I am doing some research on whether it is considered good practice (or evil), to give more options to logged in users... there are practical reasons why we may want to do this - eg, we don't want to overload the server with search queries, but I am just a little concerned about whether or not doing it this way is evil, or not.

As you can see in the screenshot below (ignoring the actual dummy text), the question is whether or not we can give a logged in user 6 options, and one who hasn't logged in just 3 options.

Any thoughts, or experiences that you can share?

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  • Think of how the unregistered user will know about hidden option? While restrictions policy itself is not bad. Oct 11, 2013 at 14:07

2 Answers 2


I don't see any issues with what you are suggesting, although focusing on if it is "evil" may be thinking about it the wrong way. The question you should be asking is "is the business benefit worth the loss in users who might object to this requirement"? There is nothing wrong with limiting functionality to an unknown user, but to prevent them from leaving in frustration you should give them a reason why. "In order to assure unaffected service to our registered users, users who are not logged in are restricted to three options."

I think people can understand that. In testing, I have found users are ok with things being what they have to be, as long as they understand the reasoning behind it. (Of course, if your reasoning is "because we want your email address" then you can see how it will be a tough sale.)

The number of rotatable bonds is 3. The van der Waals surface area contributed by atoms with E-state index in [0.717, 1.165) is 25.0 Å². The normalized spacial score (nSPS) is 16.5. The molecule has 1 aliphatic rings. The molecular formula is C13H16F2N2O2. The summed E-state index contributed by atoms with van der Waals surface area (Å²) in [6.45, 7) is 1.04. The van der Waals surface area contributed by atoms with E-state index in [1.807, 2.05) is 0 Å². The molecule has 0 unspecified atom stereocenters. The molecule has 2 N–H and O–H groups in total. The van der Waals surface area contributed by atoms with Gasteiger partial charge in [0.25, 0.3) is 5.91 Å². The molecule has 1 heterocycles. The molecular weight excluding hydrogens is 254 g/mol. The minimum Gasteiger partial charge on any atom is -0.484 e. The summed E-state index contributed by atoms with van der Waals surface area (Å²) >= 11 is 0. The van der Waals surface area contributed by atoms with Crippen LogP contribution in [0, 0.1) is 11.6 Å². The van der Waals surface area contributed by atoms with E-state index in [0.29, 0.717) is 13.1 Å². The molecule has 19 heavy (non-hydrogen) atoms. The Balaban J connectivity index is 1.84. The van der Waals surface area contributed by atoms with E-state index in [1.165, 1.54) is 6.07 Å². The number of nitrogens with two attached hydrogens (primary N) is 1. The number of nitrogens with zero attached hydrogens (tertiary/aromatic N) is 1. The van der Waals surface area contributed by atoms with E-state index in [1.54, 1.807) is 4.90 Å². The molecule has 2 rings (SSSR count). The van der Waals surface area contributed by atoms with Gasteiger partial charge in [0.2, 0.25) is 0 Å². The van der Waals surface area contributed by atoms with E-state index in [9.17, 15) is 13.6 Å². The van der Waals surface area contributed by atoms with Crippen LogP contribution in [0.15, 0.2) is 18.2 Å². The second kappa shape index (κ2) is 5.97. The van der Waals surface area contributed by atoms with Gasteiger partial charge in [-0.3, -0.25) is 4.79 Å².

Source: As a conscientious objector to military service, my moral compass is proven to be intact by a German military commission.

Well, seriously:

In the general case, some features can be delivered only with e-mail.

In your case, not directly. You are offering "casual users" - those not registered - limited service. This is not only normal for many businesses, especially what once was called the New Economy, but also reasonable.

Questionable aspects might be: What do I have to do to sign up? What do you do with my email?

If this is purely a sign-up wiht saving my options across devices and / or a non-mandatory newsletter, nothing to worry.

You may want to provide another tangible use where an account / signup is necessary. Otherwise, you might come across as email-farming, and be perceived evil,, whether you are or not.

Another aspect might be the "first one is free" hook. Generally considered evil with drugs, it's nonetheless business as usual with software.

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